While the courses vary between universities, in some theology schools, they are designed to help students build theological and research skills in three major areas of study: (1) Biblical Studies, (2) Theological Studies, and (3) Leadership Studies. Consequently, in their core coursework, students might examine topics such as:
To complete their degree, students may have a choice of an integrative seminar, directed reading, or thesis project.
Many universities offer terminal research programs in religious studies such as a Doctor of Philosophy (PhD) in Theology. Applicants to some programs may need an MDiv or equivalent degree; a master's degree in religion, theology, or philosophy; or a bachelors degree with a strong background in religion, theology, and/or philosophy. Other students might enroll in a joint Master of Arts/PhD, where some of the doctoral courses could be folded into the master's program.
The structure of a PhD in Theology could vary in each school. Most programs entail scholarship in the form of a dissertation, professional development, and teaching formation. Also, students typically select an area of emphasis. This could be in an area such as, but not limited to, the History of Christianity, Biblical Studies, or Theological Ethics. Beyond this, each doctoral student may need to pass examinations in at least two languages.
In some universities, students who want to pursue graduate studies might opt for a graduate certificate program. These shorter, non-degree programs could award a certificate in addition to a Masters program in a related topic, or as a stand-alone credential. Most certificates entail fewer courses than a graduate degree in religious studies, and focus on a single topic. For instance, students may have to complete about six courses.
In some schools, a Graduate Certificate in Religious Studies could include introductory graduate-level courses in some of the major religious traditions. Students might also gain some exposure to various theories and might engage with major issues in a religious tradition or aspect of religion.
Students who pursue their degree on campus often do so with a cohort of classmates and plenty of interaction. In-person lectures could also bring opportunities for mentoring and professional development. Most universities have ample resources for research, which could be an asset when it comes to literary review and thesis preparation for your religious studies degree.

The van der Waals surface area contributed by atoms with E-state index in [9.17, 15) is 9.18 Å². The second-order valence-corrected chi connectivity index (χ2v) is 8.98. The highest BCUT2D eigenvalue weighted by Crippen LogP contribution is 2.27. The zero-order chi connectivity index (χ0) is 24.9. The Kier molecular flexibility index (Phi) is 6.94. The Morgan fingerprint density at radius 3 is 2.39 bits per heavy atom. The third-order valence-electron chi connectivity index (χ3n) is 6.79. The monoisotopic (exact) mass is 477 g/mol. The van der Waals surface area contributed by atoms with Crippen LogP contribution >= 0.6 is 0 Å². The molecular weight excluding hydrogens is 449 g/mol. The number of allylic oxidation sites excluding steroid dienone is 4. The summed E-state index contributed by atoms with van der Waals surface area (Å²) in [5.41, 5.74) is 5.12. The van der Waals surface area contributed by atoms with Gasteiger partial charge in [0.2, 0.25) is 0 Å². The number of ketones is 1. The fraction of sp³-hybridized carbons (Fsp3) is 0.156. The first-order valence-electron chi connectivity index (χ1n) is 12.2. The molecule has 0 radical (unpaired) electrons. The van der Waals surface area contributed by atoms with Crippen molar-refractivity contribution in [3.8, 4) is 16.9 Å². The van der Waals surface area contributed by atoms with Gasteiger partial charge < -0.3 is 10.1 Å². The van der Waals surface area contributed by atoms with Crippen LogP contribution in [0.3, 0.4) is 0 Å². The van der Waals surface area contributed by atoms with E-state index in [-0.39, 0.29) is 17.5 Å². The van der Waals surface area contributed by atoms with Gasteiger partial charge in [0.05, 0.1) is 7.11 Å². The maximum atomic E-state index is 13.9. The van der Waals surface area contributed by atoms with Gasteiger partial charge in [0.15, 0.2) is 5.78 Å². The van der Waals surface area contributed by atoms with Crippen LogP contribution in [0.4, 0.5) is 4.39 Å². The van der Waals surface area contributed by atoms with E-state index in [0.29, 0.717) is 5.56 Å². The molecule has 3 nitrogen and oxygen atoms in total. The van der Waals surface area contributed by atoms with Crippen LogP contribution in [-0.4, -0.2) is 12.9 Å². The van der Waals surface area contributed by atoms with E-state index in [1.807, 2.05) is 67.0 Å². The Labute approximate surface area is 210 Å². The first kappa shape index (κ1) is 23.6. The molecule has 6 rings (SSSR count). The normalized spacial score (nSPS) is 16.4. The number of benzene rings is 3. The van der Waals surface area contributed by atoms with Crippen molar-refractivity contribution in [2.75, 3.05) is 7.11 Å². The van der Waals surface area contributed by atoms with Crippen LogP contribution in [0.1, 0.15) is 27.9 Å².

Degree seekers could look for regionally accredited Religious Studies Graduate Schools. This third-party review is voluntary, and shows that a school has met or surpassed quality measures. Also, accredited schools could be eligible for federal financial aid.
At another level, approved schools may have individually-accredited programs by agencies who themselves are recognized by the U.S. Department of Education. This type of quality control speaks to a program’s curriculum and may be important for students who will seek ministerial credentials post-degree.
Some of the possible programmatic accreditors for religious studies graduate programs might include the Council for Christian Colleges and Universities, the Association for Biblical Higher Education, or the Association of Theological Schools accreditation commissions. It is, however, up to the student to see if a school has kept up their status.
Ready to select a Religious Studies Graduate Program? Easily compare sponsored Religious Studies Graduate Schools with the help of the on-page filters. Start out with your subject – Biblical Studies or Theology for example. Then, choose the degree level – Masters, Doctorate, or PhD, or just look for graduate schools with a campus in your preferred location.
Find a great program? Take the next step and contact the university with the provided form right here.